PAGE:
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Screwdriver Operator's License

Discussion in 'Miscellaneous [BG]' started by props, Mar 12, 2013.

  1. I was trying to figure out the best place to post this - Hardware, Setup & Repair or maybe the Luthier's Corner - but then I thought, "Well, I'm mostly just venting so maybe Miscellaneous".

    There ought to be a misdemeanor out there entitled "Criminal Misuse of a Screwdriver" or "Operating a Screwdriver Without a License". I'm often surprised by how many used basses there are out there that the previous owner has damaged by carelessly trying to twist the screws in and out of it. Don't get me wrong, I don't need all of my basses to be pristine and I think a lot of basses look great with the heavy wear they've developed over the years, but I hate to see needless damage done to the instruments.

    Case in point: I just picked up a used bass from a pawn shop that looked like it had been very well cared for considering it was more than 30 years old, but when I got it home and started working on detailing it and setting it up properly, I discovered the screwdriver malpractice. Practically all of the screw heads had been stripped out badly, and in fact a few of them I thought I was going to have to drill and then remove with a vice grip. The previous owner had also tried to install a pair of Strap Lock strap buttons. I'm not sure how he got the one on the upper horn to go in at such a crazy angle, and the screw was one of the ones that I thought I was going to have to drill out. The screw for the other strap button had been snapped off inside the body and then the new screw had been run into the old hole on top of the broken screw. That pushed it off to such a dramatic angle it came close to coming out of the back of the bass. Then that strap button had been banged around so much that I could almost pull the screw out with my fingers. Yeah, I noticed the problem with that button at the pawn shop, but still...

    Anyway, just had to get that off my chest. I feel better now. But still, I know it's your bass and you can do to it what you want, but have mercy and don't attack it with tools unless you're sober and know what you're doing. That is all.
  2. well done...welcome to the wide world of venting.

    i do so often myself, although, since mine are more trivial and usually have nothing to do with music, i put them in off topic...but you have made an excellent choice...

    carry on

  3. MatticusMania

    MatticusMania LANA! HE REMEMBERS ME!

    Sep 10, 2008
    Pomona, SoCal
    May I also gripe about auto mechanics over torquing bolts in this thread?
  4. let me show you to your table, Monsieur

  5. fraublugher


    Nov 19, 2004
    ottawa, ontario, canada
    music school retailer
    Well there's allways rouge and a buffing wheel.

    Agreed, people don't learn without practice that a screw driver takes two hands to operate.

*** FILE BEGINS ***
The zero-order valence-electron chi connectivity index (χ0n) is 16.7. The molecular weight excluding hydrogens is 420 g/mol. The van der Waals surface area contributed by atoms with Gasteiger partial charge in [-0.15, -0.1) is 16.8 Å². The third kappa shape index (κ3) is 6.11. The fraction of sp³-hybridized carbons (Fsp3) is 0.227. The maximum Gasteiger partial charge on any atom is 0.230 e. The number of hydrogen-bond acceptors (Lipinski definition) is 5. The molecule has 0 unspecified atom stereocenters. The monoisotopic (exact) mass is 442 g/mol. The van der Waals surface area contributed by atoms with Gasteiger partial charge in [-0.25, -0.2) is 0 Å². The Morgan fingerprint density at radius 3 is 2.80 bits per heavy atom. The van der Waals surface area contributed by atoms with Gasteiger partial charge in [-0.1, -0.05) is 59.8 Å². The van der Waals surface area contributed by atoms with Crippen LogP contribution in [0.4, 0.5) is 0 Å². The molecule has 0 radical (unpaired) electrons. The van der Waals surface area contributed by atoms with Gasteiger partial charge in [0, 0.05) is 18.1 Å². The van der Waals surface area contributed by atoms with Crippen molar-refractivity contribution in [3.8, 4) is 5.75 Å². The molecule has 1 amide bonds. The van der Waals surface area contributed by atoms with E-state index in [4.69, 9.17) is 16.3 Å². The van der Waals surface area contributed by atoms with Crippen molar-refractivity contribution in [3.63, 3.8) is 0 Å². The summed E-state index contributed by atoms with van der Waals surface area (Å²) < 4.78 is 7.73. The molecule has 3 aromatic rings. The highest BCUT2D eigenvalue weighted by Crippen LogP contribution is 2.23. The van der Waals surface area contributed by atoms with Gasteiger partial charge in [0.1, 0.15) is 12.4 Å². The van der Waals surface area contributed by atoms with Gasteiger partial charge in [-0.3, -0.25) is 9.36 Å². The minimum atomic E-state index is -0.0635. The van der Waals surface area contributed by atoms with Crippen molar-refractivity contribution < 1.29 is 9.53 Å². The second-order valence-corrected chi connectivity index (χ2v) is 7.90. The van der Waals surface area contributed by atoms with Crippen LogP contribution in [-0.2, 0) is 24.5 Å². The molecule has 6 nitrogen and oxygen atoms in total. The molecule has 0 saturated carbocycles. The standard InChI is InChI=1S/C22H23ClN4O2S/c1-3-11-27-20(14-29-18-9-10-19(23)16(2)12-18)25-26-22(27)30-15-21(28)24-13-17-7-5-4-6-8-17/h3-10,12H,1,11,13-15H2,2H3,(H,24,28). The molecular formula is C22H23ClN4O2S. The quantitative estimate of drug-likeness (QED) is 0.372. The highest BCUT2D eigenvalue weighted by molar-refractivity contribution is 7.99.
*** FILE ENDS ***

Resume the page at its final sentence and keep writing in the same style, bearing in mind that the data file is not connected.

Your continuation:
6. Bloodhammer

    Bloodhammer Twinkle Twinkle Black Star

    Jul 7, 2009
    Shreveport, Louisiana
    This has been my experience with EVERY SINGLE USED GUITAR OR BASS I've come across. Personally, I wouldn't have bought any of the ones I've worked on for my friends, but then again, that's probably why they needed my help in the first place and therefore my experience is likely skewed. I keep a bunch of extra pick guard screws and toothpicks handy just for this problem. One guitar I fixed was so bad off, I had to fill the holes with putty and re-drill them - and, of course, replace all the screws. I've glued strap button screws in just so no one can wreak havoc on them any more.

    I worked on one guitar that even had one of the intonation screws on the bridge stripped. WTH?! :mad:

    Then you have the Jake-leg wiring in some. Twisted-together wires with no solder - or on the flipside - huge mountains of solder on the backs of the pots, missing pickups, bypassed pots and switches, broken ground wires no longer connecting the bridge, etc, etc....

    Dang. Now you have me ranting. :help:
  7. Bloodhammer

    Bloodhammer Twinkle Twinkle Black Star

    Jul 7, 2009
    Shreveport, Louisiana
    I think the problem is an inherent lack of dexterity. It's as if they were drunk AND wearing astronaut's gloves when they were working.

    Or a gorilla did it.....

    Matticus: Over-torqued bolts are a big problem with not only cars (overzealous use of pneumatic drills, usually), but with anything that has bolts. A lot of people just have no finesse. They mangle and manhandle everything like they're wrestling with the machine for the title belt. Pretty annoying when you're trying to extract a bolt and you notice your wrench is at a 45 degree angle because the bolt is bent. :rolleyes:
  8. basscooker

    basscooker Commercial User

    Apr 11, 2010
    cincy ky
    Owner, Chopshopamps.com
    my employer has a contract with the company who services all of our equipment. under this contract they are the only permissable maintenance people. interestingly enough, the last time they came out to "maintain" the coolers, they systematically went down, one by one, over the course of the next week. is this what they call "job security" nowadays?
  9. Floyd Eye

    Floyd Eye Banned

    Feb 21, 2010
    St. Louis
    While we're on the subject, people should have to take classes and register caulk guns too. Most people who use them, shouldn't.
  10. Arial Bender

    Arial Bender

    Oct 28, 2012
    Largo Fla.
    One size fits all......not. Someone on here told someone asking about tuners that if the holes didn't line up you could just jab the screw in the wood and twist, no pre-drill no problem.
  11. bootsox


    Apr 28, 2012
    Biloxi, MS
    The worst offenders are owners of knife sharpeners and dremel tools.

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